9. asturur

    asturur Maha Guru

    Messages:
    1,052
    Likes Received:
    310
    GPU:
    Geforce Gtx 1080TI
    For me the jump between 990x intel first gen and 2700x wasn't enormous.
    The 990x is on a sata2 ssd and the 2700x on a fast nvme, i think all the difference i see is disk based.
     
    geogan likes this.
  10. 0blivious

    0blivious Ancient Guru

    Messages:
    3,114
    Likes Received:
    607
    GPU:
    5700XT / GTX1070
    I've been wanting to upgrade my 4790K for awhile (mostly out of sheer boredom). The 4800x/4900x on x670 should be a solid upgrade. I also want to go with all nvme drives on my next build.
     

  11. BuildeR2

    BuildeR2 Ancient Guru

    Messages:
    2,904
    Likes Received:
    151
    GPU:
    MSI 2080 Ti GX Trio
    I honestly didn't expect it to feel much different, I'm really just setting up for when I can buy an 8 core Zen 3. Even before I enabled XMP, so sitting at 2133/CL15, I could feel a difference at the desktop even though I'm using the same NVMe drive I used for my OS drive on the 4770k.
    This is what I did this time around. I had 1 NVMe and 2 SATA on my 4770k setup, now I'm running 1TB PCIe 4.0x4 as OS drive and 2 1TB PCIe 3.0x4 as game and storage drives. A big part of the reason I got the MSI X570 ACE was for the 3 NVMe, I don't see the 4 SATA as a downside since I won't use them.

    Lastly, as @GarrettL was saying gaming on Sandy/Haswell era stuff was generally fine there were stutters here and there. My gaming on the R5 3600x has been much smoother so far, in anything from GTAV campaign to Breakpoint under Vulkan. I mostly notice the decrease or entire lack of stutters and the much higher 1% lows. I only intend to upgrade to 8 core Zen 3 to be in line with the consoles core/thread wise.
     
  12. sykozis

    sykozis Ancient Guru

    Messages:
    21,798
    Likes Received:
    1,056
    GPU:
    MSI RX5700
    Software development favors the most common platform, which is Intel. That's not going to change anytime soon. A lot of compilers also contain Intel specific optimizations.....and little to nothing that benefits AMD.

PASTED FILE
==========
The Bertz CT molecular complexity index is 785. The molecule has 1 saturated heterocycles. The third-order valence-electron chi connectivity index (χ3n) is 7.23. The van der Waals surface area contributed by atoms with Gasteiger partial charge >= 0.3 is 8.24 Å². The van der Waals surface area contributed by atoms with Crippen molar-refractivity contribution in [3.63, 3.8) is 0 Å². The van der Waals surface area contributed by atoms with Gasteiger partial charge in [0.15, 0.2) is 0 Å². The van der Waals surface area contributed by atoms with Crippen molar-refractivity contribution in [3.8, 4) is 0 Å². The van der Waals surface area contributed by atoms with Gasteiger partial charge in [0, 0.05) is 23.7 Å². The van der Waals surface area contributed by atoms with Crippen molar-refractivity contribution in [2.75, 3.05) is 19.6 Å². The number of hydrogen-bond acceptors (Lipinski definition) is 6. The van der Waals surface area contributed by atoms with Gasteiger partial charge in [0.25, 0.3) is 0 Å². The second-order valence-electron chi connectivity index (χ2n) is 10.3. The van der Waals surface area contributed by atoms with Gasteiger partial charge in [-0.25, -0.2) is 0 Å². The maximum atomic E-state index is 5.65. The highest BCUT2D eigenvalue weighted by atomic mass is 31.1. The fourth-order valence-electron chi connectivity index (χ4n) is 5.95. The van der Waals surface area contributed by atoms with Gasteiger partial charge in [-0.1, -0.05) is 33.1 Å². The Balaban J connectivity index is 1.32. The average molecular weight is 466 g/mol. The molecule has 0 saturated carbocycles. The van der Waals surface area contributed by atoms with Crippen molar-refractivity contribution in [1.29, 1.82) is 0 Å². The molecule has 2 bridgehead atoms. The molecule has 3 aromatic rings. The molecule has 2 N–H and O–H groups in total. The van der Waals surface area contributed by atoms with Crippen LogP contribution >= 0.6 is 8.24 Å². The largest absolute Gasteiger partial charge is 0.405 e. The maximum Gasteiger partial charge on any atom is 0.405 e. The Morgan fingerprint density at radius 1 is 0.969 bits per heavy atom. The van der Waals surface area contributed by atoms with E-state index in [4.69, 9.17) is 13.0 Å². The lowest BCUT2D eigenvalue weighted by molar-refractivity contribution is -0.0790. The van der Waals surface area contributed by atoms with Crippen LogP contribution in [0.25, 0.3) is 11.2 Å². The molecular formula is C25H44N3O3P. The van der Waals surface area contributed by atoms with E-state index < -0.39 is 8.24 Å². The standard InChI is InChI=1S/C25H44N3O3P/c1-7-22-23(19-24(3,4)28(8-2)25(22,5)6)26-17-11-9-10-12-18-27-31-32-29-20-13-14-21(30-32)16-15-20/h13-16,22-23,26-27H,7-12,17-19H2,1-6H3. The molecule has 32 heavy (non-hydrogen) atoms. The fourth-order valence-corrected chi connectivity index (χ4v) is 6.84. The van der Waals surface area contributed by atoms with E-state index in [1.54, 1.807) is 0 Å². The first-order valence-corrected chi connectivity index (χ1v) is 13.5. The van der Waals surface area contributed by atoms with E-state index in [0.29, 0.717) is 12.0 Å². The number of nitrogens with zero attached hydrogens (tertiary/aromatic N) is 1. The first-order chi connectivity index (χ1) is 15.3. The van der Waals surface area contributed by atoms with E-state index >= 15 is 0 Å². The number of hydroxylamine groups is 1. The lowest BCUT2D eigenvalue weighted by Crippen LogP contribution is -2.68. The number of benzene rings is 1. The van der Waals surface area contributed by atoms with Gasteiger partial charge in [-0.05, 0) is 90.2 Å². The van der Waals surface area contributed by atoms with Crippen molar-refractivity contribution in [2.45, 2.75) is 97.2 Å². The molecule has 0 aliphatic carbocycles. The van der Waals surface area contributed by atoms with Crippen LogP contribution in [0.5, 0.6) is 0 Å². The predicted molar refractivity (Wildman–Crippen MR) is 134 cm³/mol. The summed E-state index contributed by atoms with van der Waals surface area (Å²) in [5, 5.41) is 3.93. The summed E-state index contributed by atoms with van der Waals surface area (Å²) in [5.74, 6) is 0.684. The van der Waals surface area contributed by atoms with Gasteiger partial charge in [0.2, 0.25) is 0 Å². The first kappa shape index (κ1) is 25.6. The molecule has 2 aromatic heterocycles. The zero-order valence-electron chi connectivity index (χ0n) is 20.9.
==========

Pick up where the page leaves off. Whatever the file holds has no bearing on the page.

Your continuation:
carnivore likes this.
  13. Aura89

    Aura89 Ancient Guru

    Messages:
    8,157
    Likes Received:
    1,274
    GPU:
    -
    I always find it funny when people think that threadripper prices "skyrocketed". Where can you get a 64 core processor for $4000? Nowhere but AMD. And it's not that you can't get an intel processor setup with near similar specs/performance to it, it's just going to cost you a heck of a lot more.

    Tying costs to naming is rediculous. You compare like-products with like-products. When threadripper first released, they didn't have a product that could justify a $4000 price tag, it would have made zero sense and wouldn't get a sale. Now they do, a much stronger product then their highest end 3 years ago. More then 4 times as powerful. Yet they are pricing it far below what Intel has to offer, still.

    AMD isn't a charity. Stop acting like them getting into more market segments is somehow a bad thing.
     
    carnivore likes this.
  14. wavetrex

    wavetrex Maha Guru

    Messages:
    1,409
    Likes Received:
    1,045
    GPU:
    Zotac GTX1080 AMP!
    Actually that $4000 CPU is very cheap.
    No, I'm not joking ...

    To get similar processing power from Intel one would need two highest-end Xeons, costing upwards of $11000 each, and a very expensive and giant dual-socket motherboard in an expensive case, you need to double the memory modules to maintain the bandwidth requirements for both CPUs, powerful PSU, powerful cooling, and they STILL wouldn't be as fast as that one single 64-core from AMD.

    So, the highest-end Threadripper platform is still 6-7 times cheaper than Intel's equivalent.
    Anyone saying that 3990X is "expensive" is simply ignorant.
     
    carnivore, Nicked_Wicked and Aura89 like this.
  15. NCC1701D

    NCC1701D Master Guru

    Messages:
    241
    Likes Received:
    142
    GPU:
    RTX 2080 Ti
    I came from a 4790K to a 3700X out of boredom. The difference wasn't as big as I thought it would be. Some heavily multi-threaded games saw less stutter, but other than that it wasn't a huge benefit other than being a little more future-proofed and grabbing a few extra frames here and there depending on the game. I'd definitely wait for Zen 3 or Intel's next arch if you're just gaming. 4790K is still a decent chip for the majority of games.